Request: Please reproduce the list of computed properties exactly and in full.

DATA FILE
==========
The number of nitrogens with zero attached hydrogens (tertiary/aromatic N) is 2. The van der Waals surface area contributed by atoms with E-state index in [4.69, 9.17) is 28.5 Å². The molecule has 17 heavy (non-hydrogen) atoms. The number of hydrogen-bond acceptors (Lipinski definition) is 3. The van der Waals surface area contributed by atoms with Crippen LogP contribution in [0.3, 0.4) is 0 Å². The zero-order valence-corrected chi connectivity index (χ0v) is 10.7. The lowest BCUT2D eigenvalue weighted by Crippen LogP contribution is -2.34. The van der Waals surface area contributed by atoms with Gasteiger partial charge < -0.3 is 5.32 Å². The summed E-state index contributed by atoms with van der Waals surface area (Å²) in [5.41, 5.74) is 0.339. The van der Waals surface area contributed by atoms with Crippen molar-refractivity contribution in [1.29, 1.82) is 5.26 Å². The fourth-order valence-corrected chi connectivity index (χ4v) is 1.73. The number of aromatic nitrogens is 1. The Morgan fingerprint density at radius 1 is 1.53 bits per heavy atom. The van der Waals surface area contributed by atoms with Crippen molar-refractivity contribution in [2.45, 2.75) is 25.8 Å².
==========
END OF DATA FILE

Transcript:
The number of nitrogens with zero attached hydrogens (tertiary/aromatic N) is 2. The van der Waals surface area contributed by atoms with E-state index in [4.69, 9.17) is 28.5 Å². The molecule has 17 heavy (non-hydrogen) atoms. The number of hydrogen-bond acceptors (Lipinski definition) is 3. The van der Waals surface area contributed by atoms with Crippen LogP contribution in [0.3, 0.4) is 0 Å². The zero-order valence-corrected chi connectivity index (χ0v) is 10.7. The lowest BCUT2D eigenvalue weighted by Crippen LogP contribution is -2.34. The van der Waals surface area contributed by atoms with Gasteiger partial charge < -0.3 is 5.32 Å². The summed E-state index contributed by atoms with van der Waals surface area (Å²) in [5.41, 5.74) is 0.339. The van der Waals surface area contributed by atoms with Crippen molar-refractivity contribution in [1.29, 1.82) is 5.26 Å². The fourth-order valence-corrected chi connectivity index (χ4v) is 1.73. The number of aromatic nitrogens is 1. The Morgan fingerprint density at radius 1 is 1.53 bits per heavy atom. The van der Waals surface area contributed by atoms with Crippen molar-refractivity contribution in [2.45, 2.75) is 25.8 Å².